Friday, July 13, 2012
TV Classics: The Simpsons - "Bart the Daredevil"
Today I felt like watching some classic 'Simpsons'. The big question whenever I want to watch some classic 'Simpsons' is obviously, which episode. More than any other television series, 'The Simpsons' has so many classic episodes, it makes it incredibly hard to choose just one when you want to relax and have a good time watching the antics of Bart, Homer, Marge and Lisa.
Regularly I pick something from between seasons 4 and 7 (which I think is the highpoint for the series). But today I thought of a special episode: Season 2's 'Bart the Daredevil'. The minute I thought of the episode I knew I had to watch it. First, because it had been a very long time since I last watched it. And second, because of what my high school drama teacher, Gerardo, had told me about it a couple of years ago. Now, I hope my memory serves me well enough as I try to talk about what he told me.
Gerardo, unlike me, is from a generation that was born before 'The Simpsons' ever aired on television and thus experienced its arrival into the culture first hand. When I was old enough to know what 'The Simpsons' was, the show was already a huge hit and had been on tv for almost ten years. Gerardo was already a preadolescent boy when 'The Simpsons' premiered and he got to watch the show become an institution. Gerardo is a huge fan of 'The Simpsons'. When asked if he has any religious affiliation he used to say 'The Simpsons' were his religion. That's the kind of fan he is. And when I asked him what the greatest episode of 'The Simpsons' was, he said 'Bart the Daredevil'.
He said it hold a special place in 'Simpsons' pantheon, and in his heart, because he remembers first seeing it with his family and thinking it was the most hilarious thing ever. Simply put, it may be the single episode that turned him into such a huge fan of the show.
After watching the episode, that this particular episode turned him, is understandable. First, because it is a fairly early episode in 'The Simpsons' run. Secondly, and most important, because it is one hell of an episode. The plot goes like this: The family rushes away from Lisa's recital to go to a monster-truck show featuring a giant robot called the Truckosaurus and a grand-finale-death-defying-stunt performed by daredevil Lance Murdock in which he has to jump across a tank full of sharks, piranhas, electric eels and a lion on his motorcycle. After Bart watches Murdock, he decides to become a daredevil himself and jump across the Springfield gorge on his skateboard. Oh, in case I didn't mention it, the episode starts with Bart and Homer watching a wrestling match.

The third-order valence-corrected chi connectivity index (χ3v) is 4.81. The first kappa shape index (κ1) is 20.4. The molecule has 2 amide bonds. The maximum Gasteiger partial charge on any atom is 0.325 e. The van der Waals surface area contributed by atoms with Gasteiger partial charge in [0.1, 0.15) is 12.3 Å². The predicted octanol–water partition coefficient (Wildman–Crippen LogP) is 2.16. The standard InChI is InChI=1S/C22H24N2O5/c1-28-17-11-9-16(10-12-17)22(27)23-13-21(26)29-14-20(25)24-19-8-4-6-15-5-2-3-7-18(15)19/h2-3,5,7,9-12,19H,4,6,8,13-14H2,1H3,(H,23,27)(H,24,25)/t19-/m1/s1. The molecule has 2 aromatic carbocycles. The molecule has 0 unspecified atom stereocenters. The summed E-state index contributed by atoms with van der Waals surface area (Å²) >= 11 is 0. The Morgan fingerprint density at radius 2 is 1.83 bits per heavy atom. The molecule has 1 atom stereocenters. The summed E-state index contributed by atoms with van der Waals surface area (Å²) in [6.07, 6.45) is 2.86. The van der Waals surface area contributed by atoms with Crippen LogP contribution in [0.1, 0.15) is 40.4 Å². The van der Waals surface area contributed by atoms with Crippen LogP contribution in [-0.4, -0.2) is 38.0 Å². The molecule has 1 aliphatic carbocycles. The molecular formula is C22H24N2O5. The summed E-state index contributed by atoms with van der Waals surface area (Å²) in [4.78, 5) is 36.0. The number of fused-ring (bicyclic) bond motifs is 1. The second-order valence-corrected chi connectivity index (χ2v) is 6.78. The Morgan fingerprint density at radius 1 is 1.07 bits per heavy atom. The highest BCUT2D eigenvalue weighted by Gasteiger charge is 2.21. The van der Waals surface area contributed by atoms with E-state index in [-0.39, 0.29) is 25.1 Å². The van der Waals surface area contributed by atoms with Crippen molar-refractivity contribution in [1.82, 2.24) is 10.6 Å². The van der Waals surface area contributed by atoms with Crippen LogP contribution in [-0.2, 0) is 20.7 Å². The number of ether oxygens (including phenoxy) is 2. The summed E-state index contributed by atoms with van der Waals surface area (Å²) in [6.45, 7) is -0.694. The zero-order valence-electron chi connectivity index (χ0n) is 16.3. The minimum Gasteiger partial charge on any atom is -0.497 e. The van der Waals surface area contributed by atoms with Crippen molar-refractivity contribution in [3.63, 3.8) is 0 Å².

Now that is one boatload of awesome. I can picture an eleven-year-old Gerardo thinking how awesome the Truckosaurus is. A premise like this in the hands of the 'Simpsons' writers turns into a celebration of awesomeness and rightfully so.
Talking about the writers, the script by Jay Kogen and Wallace Wolodarsky is packed with some of the most bizarre 'Simpsons' gags (from putting a lion in a tank full of sharks to the hospital wing dedicated to children hurt by imitating the Three Stooges), but at the same time, at the core of the episode, there is a really strong focus on the relationship between Bart and Homer and how much the father cares for his son. A true and human story that puts 'The Simpsons' above shows like 'Family Guy'. The writers that worked on the early days of the show say that when pitching story ideas, they were always remembered that at the end of the day 'The Simpsons' were a family and they cared for each other.
Now that is television at its best, but that you could have gotten from other great early 'Simpsons' episodes like 'Lisa's Substitute' or 'Radio Bart'. What sets 'Bart the Daredevil' apart is its grand finale, when Homer ends up performing Bart's stunt. Now I couldn't do justice to the moment with my words, so here it is dubbed in spanish because it's the one video I found. (I suppose all of you have watched the episode before, but if you haven't you owe it to yourself to not be spoiled by watching the end of it).
Now, Gerardo talked to me about this very moment and how it became the funniest thing his family had ever seen when the ambulance crashes into the tree and Homer falls down the gorge once again. I think both Gerardo and me agree that this moment pretty much perfectly sums up 'The Simpsons' comic sensibility at its best. This is the moment of conversion.
As for myself, well, after watching this episode I watched 'Lisa's Substitute'. Then 'Marge vs. The Monorail'. Then 'Homer's Barbershop Quartet'. Then 'Last Exit to Springfield'. And then I decided it was too late in the afternoon to not have eaten yet. Simpsons magic, baby.